Wildlife & Bird Watching

Our Jay Peak Region is an outdoor vacation playland for more than just humans!  The top of Northeast Kingdom is home to a wide range of wildlife including birds, moose, deer, bear and even bobcat has been sited once in a while! So it’s no surprise that this is a great place to observe nature in action. In fact, according to the U.S. Fish and Wildlife Service, Vermont has the nation’s highest participation rate of “wildlife watching.” At the Top of VT, living with wildlife is the only way.

According to the Vermont Fish and Wildlife Department, there are no less than 84 wildlife management areas throughout the state. You can download detailed maps of these areas, complete with trails and topography at the department’s web site, http://www.fishandwildlife.com.

The Top of VT  attracts large flocks of migratory birds to its quiet waters and wetlands. Here on the shores of northern lakes and waterways, you’re likely to see an abundance of waterfowl, such as mallards, black ducks, wood ducks, ring-necked ducks, snow geese, and more.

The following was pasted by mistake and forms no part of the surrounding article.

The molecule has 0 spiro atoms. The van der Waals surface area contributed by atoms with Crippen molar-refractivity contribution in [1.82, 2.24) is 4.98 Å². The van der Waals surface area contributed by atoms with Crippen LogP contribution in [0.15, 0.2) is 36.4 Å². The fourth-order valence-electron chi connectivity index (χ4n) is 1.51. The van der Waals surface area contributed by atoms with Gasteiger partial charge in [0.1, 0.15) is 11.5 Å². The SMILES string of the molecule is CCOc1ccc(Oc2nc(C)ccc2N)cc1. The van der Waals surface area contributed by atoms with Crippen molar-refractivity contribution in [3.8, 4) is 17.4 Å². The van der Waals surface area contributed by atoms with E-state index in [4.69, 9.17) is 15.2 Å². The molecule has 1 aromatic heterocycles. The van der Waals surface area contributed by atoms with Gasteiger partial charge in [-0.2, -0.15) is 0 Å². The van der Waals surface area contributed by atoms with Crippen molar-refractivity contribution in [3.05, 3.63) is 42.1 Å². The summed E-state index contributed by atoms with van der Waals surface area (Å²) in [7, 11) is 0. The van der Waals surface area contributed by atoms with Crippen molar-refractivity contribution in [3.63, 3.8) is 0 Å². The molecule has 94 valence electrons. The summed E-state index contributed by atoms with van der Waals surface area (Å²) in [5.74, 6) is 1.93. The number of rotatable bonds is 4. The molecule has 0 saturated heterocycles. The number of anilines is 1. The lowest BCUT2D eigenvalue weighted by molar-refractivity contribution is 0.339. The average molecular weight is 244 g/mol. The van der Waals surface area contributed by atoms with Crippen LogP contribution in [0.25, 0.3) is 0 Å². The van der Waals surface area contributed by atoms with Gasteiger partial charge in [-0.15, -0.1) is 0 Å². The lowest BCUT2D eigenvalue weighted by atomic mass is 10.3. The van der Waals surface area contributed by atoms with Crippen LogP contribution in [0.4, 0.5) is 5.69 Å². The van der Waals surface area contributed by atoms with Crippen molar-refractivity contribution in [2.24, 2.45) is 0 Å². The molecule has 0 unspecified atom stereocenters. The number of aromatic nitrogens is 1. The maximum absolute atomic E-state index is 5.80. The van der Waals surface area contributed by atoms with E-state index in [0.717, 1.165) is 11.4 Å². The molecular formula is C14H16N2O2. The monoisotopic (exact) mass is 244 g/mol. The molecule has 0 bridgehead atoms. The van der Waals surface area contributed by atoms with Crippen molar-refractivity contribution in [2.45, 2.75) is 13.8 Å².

A few area birding sites are:

Eagle Point Wildlife Management Area

Minutes away from downtown Newport by bicycle (using the recreation path from Newport) or automobile, you will find the precious Eagle Point Wildlife Management Area (WMA) at Missisquoi National Wildlife Refuge, a 420 acre parcel located along the eastern shore of Lake Memphremagog on the United States-Canada border, in Derby Vermont. The WMA is located approximately five miles north of Newport City on the Eagle Point Road. It is owned by the US Fish and Wildlife Service (USFWS) and managed by the Vermont Fish & Wildlife Department in partnership. 

South Bay Wildlife Management Area (Orleans County)
Lake and associated wetlands (1500 acres).
Breeding location for state threatened and rare species.
Important species include; the threatened Black Tern, Common Moorhen and American Bittern.

Franklin County Airport IBA (Highgate)
Franklin Co. Airport (110 acres).
Breeding location for priority species.
Important species include Grasshopper Sparrow and Upland Sandpiper.

Audubon Society